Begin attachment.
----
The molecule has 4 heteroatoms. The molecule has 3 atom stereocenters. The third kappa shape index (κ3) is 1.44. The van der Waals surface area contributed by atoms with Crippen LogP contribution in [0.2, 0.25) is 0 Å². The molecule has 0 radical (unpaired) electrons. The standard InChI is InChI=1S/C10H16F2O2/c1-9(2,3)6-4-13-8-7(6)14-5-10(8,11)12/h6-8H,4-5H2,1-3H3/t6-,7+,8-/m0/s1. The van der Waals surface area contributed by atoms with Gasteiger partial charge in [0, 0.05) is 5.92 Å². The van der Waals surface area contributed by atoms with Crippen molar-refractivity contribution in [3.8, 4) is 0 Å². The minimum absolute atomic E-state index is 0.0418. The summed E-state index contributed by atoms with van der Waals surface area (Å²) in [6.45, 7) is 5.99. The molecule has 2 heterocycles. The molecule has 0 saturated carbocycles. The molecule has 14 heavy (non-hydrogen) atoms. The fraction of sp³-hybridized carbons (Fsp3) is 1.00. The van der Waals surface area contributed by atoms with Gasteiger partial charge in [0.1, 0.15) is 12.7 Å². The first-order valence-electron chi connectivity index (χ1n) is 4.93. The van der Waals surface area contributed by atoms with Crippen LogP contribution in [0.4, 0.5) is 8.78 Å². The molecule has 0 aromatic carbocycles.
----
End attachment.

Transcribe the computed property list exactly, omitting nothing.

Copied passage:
The molecule has 4 heteroatoms. The molecule has 3 atom stereocenters. The third kappa shape index (κ3) is 1.44. The van der Waals surface area contributed by atoms with Crippen LogP contribution in [0.2, 0.25) is 0 Å². The molecule has 0 radical (unpaired) electrons. The standard InChI is InChI=1S/C10H16F2O2/c1-9(2,3)6-4-13-8-7(6)14-5-10(8,11)12/h6-8H,4-5H2,1-3H3/t6-,7+,8-/m0/s1. The van der Waals surface area contributed by atoms with Gasteiger partial charge in [0, 0.05) is 5.92 Å². The van der Waals surface area contributed by atoms with Crippen molar-refractivity contribution in [3.8, 4) is 0 Å². The minimum absolute atomic E-state index is 0.0418. The summed E-state index contributed by atoms with van der Waals surface area (Å²) in [6.45, 7) is 5.99. The molecule has 2 heterocycles. The molecule has 0 saturated carbocycles. The molecule has 14 heavy (non-hydrogen) atoms. The fraction of sp³-hybridized carbons (Fsp3) is 1.00. The van der Waals surface area contributed by atoms with Gasteiger partial charge in [0.1, 0.15) is 12.7 Å². The first-order valence-electron chi connectivity index (χ1n) is 4.93. The van der Waals surface area contributed by atoms with Crippen LogP contribution in [0.4, 0.5) is 8.78 Å². The molecule has 0 aromatic carbocycles.